Access to care services

Health sector involvement in the management of female genital mutilation



The international community has emphasised the importance of a multisectoral approach to tackle female genital mutilation (FGM/C). Female genital mutilation/cutting (FGM/C) is a global health issue. More than 200 million girls and women in 30 countries in Africa, Asia and the Middle East have undergone the practice, and more than 3.6 million girls are annually at risk. The impact of FGM/C is spreading further through migration to other parts of the world including Europe, the USA, Australia and Canada. Hence policies are needed to address this issue in both countries of origin and countries of migration.

FGM/C encompasses all procedures that involve the partial or total removal of external genitalia or other injury to the female genital organs for non-medical reasons, and is most commonly performed on minors. Type IV includes all other harmful procedures to the female genitalia for non-medical purposes, for example pricking, piercing, incising, scraping and cauterization.


A mixed methods approach was employed to map the involvement of the health sector in the management of FGM/C both in countries where FGM/C is a traditional practice, and countries where FGM/C is practiced mainly by migrant populations.

Data was collected in 2016 using a pilot-tested questionnaire from 30 countries (11 countries of origin and 19 countries of migration). The key elements identified were: Training of Health Care Proffessionals (HCP), involving HCP in the preventive work, legal regulations on HCP duties to avert and report as well as to perform FGM/C, and the availability of healthcare services.

These elements were grouped in three categories: 1) training and duties of HCP, 2) performing FGM/C by HCP, and 3) availability of health services. Eleven respondents representing 11 countries of origin returned filled questionnaires. Supportive documents were provided for only two countries (Iran and the Gambia).


A total of 24 countries had a policy on FGM/C, of which had assigned coordination bodies and had partially or fully implemented the plans. Systematic training of healthcare providers (HCP) was more prevalent in countries of origin, whereas involvement of HCP in the prevention of FGM/C was more prevalent in countries of migration.

National health policies and their implementation 24 out of 30 countries had a policy on FGM/C in the form of a national plan of action or national or professional guidelines. These policies were fully or partially implemented in 20 countries and not implemented in four (Gambia, Somaliland, Spain and Sweden).


National policies on FGM/C can signify governmental commitment to the prevention and provision of care for those at risk of FGM/C and those who have been subjected to FGM/C, and might be triggered by the ratification of certain legally binding policy documents, such as the Maputo Protocol or the Istanbul Convention.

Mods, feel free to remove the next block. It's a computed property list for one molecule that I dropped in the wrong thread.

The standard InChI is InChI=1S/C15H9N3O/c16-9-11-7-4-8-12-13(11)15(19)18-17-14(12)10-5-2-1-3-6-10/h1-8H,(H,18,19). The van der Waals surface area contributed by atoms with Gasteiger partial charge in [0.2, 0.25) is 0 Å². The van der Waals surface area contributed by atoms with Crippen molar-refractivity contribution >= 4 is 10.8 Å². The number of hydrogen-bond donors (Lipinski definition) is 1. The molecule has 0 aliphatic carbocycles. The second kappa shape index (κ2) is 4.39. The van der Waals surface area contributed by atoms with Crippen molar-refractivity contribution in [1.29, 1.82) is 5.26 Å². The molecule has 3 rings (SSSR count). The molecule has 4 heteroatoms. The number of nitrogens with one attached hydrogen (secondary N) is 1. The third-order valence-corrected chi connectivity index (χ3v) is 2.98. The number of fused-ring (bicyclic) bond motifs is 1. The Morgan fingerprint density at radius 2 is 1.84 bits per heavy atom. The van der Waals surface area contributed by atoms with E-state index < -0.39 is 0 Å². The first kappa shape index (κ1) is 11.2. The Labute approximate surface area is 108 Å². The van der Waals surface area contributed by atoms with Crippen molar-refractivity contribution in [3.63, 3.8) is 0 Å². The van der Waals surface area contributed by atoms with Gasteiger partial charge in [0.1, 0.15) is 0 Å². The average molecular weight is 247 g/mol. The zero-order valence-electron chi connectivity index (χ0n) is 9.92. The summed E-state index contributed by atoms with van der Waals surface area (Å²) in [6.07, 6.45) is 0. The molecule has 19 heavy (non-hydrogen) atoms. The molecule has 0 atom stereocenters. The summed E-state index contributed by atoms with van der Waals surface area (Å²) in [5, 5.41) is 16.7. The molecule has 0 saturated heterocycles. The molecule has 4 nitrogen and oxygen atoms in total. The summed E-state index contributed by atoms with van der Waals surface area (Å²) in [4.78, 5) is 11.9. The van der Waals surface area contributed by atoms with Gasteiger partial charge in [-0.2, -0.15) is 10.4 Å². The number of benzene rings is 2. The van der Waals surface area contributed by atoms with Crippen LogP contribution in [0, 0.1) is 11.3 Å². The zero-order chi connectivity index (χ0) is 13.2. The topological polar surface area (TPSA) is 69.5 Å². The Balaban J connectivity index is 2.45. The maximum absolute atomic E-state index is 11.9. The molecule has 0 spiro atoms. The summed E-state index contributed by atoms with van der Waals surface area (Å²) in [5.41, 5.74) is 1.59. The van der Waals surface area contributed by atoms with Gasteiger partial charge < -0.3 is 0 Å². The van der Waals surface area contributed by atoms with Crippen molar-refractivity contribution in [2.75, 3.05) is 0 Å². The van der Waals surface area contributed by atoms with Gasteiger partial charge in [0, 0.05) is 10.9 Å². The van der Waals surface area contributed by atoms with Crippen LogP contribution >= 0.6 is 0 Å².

In particular, provide a platform and structure for long-term and systematic work on FGM/C whereby different sectors can collaborate effectively. To enable monitoring and evaluation, and accountability, distribution of responsibilities, targets and outcome indicators should be clearly stated.

Significant efforts have been made in securing that both countries of origin and countries of migration have such policies in place. Twenty-four of the participating countries in this study reported to have a national policy on FGM/C, of which 19 countries had clear distribution of responsibilities (See the table below).

13 countries did not allocate funding for their plans and only few established systems for monitoring and evaluation. The extent of involvement of the health sector in these plans varied considerably across the participating countries


The authors’ study findings indicate that substantial progress has been made in the involvement of the health sector in both the treatment and prevention of FGM/C. There is a need for countries of origin and countries of migration to incorporate systems for monitoring and evaluation into their plans of action.

The authors have identified five areas for improvement in the involvement of the health sector in the management of FGM/C: First there is a need to strengthen systematic training of HCP, particularly in countries of migration. Secondly, the role of HCP in averting and reporting FGM/C is unclear and inconsistent. There is therefore a need for studies that can evaluate and compare the different practices in different countries. It is also an ethical dilemma that HCP have a duty to avert and report in 19 and 16 countries respectively, but have a duty to provide relevant health education in only eight of these countries of which none are countries of origin. Thirdly, a stronger emphasis on the role of HCP in the provision of health education is needed everywhere but mainly in countries of origin. Further, provision of psychological and sexual counselling services with competency on FGM/C is lacking in 82% of the countries of origin and 42% of the countries of migration, and should be prioritized. Finally, routines and guidelines should be put in place to ensure the availability of FGM/C codes, particularly in countries of origin, and their systematic use in medical records in all countries.

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